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A Guide to Enjoying Wine Without the Hangover

 

When it comes to hangovers, not all wines are created equal. Sure, drink too much of the stuff – it’s still alcohol, after all – and tomorrow morning is not going to feel great. We’re not about to claim that our wines are a unicorn that have mysterious powers, no matter how much is consumed.

Some wines, however, are better for you than others. Knowing what to pay attention to could mean the difference between a productive morning and a breakfast date with ibuprofen. And that’s happened to all of us, more often than we’d like to admit!

There are the obvious tips, like drinking plenty of water and being sure to consume in moderation. After all, common sense is always going to keep you on the right track. Some hangover hacks are more complicated: paying attention to tannins, additives, and sugar content, to name a few. But even enjoyed in moderation, certain wines are just asking you to board the pain train.

From the very beginning, we said that Kind of Wild was launched to introduce wines that were kinder to the planet, leading to more choice in quality wines that are kindly crafted and kinder to you. So this journal entry is going to spend some time explaining one aspect of the last part of that mission, and how to look for wines that will take better care of us – so we can enjoy an evening with wine and wake up tip-top!

 

 

Here are a 5 tips to keep in mind for your next wine experience:

 

  1. Less is More – Less alcohol means less chance of a hangover, so look for wines with lower alcohol around 13% and below. Some wines that creep above 14% (or even higher) are going to be felt the next day. Plus, oftentimes these higher alcohol wines have a lot of what to stay away from in the next point (hint).
  2. Limit Sugar Content – Put down the sweeter options and opt for a dry wine with low-sugar content. Avoid added sugars after fermentation at all costs. The higher the sugar level, combined with higher alcohol, the worse it can be. If your body is already trying to stay hydrated when consuming alcohol, sugar is a trigger to consume its own water supply and will cause even more dehydration. Dry wines are typically considered to be about 9 grams of sugar per liter and below, but best to stick to the lower end of that range and aim for no more than 3-4 grams/liter (or about 0.5 grams/glass).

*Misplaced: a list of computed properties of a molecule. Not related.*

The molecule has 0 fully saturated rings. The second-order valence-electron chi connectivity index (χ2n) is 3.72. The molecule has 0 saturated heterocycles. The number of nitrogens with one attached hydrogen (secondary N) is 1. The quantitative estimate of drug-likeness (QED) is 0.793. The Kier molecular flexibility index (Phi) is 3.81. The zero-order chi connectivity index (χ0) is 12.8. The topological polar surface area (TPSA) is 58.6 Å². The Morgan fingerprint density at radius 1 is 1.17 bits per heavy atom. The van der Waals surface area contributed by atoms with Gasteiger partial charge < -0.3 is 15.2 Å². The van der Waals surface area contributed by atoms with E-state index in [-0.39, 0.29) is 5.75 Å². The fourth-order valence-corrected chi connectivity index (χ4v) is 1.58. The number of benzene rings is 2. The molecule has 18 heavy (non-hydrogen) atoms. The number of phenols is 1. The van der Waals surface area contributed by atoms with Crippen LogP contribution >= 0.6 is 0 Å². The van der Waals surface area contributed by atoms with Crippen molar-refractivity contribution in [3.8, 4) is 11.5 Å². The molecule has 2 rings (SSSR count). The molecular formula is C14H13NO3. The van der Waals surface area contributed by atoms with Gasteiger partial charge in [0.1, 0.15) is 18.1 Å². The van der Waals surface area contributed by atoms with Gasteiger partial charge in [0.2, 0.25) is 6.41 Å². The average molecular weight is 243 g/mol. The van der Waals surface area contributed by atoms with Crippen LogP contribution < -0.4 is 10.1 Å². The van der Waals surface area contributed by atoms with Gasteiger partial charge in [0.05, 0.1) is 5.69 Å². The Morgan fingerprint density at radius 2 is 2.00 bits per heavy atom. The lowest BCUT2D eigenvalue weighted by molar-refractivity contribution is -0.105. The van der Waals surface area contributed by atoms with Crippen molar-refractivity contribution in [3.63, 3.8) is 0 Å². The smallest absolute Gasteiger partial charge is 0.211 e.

3. Tannins in Red Wines – Wines high in tannins can cause headaches by interfering with the brain’s serotonin levels. Reds are produced by extracting color and tannin from the grape skins and histamines that are released can cause a headache for some people. Red wines with medium to medium-full body that are less extracted are great options, especially if they have not been aged in new oak barrels (which impart more tannins and histamines into the wine). Most unoaked white wines are also low in tannins…and sugar!
  4. 🚫 Unnecessary Additives – Skip the mass-produced wines with lots of additives. Certified organic wines ensure you’re not consuming any of those nasty toxins like pesticides, fungicides, and chemical fertilizers. Other winemaking tricks to add color, tannin and flavor should be avoided. These are no-no’s because they may artificially add problematic elements that disagree with the way your body processes alcohol.
  5. Stay Hydrated – No matter what you’re drinking, remember that water is your friend. Avoiding dehydration is a great way to skip the hangover. A good rule is a glass of water for every glass of wine.

 

Fact or Fiction:
Sulfites in wine cause headaches

 

FICTION: All wines have naturally occurring sulfites that are produced as a byproduct of the fermentation process (turning grape juice into wine). About 1% of the population has sulfur allergies, and that is the reason the federal government requires the statement on wine bottles. Allergic reactions typically manifest as breathing/asthmatic problems and not a wine headache. The amount of sulfur in wine is generally 4-10 times less than what is in dried fruits like apricots, mangos and raisins. However, if you are concerned about sulfur levels, note that wine made with organic grapes must contain very low levels of sulfur (<100 ppm), which is about half of what most conventional wines contain.

 

Low Sugar, Lower Calorie & Lower Alcohol Wines

 

Check out this handy chart we put together to show the alcohol, sugar and caloric content in our current releases. We don’t claim them to be “hangover free” – no winery can say this. But we did craft these wines to not only be better for our environment, and of course delicious, but also much kinder to all of us!

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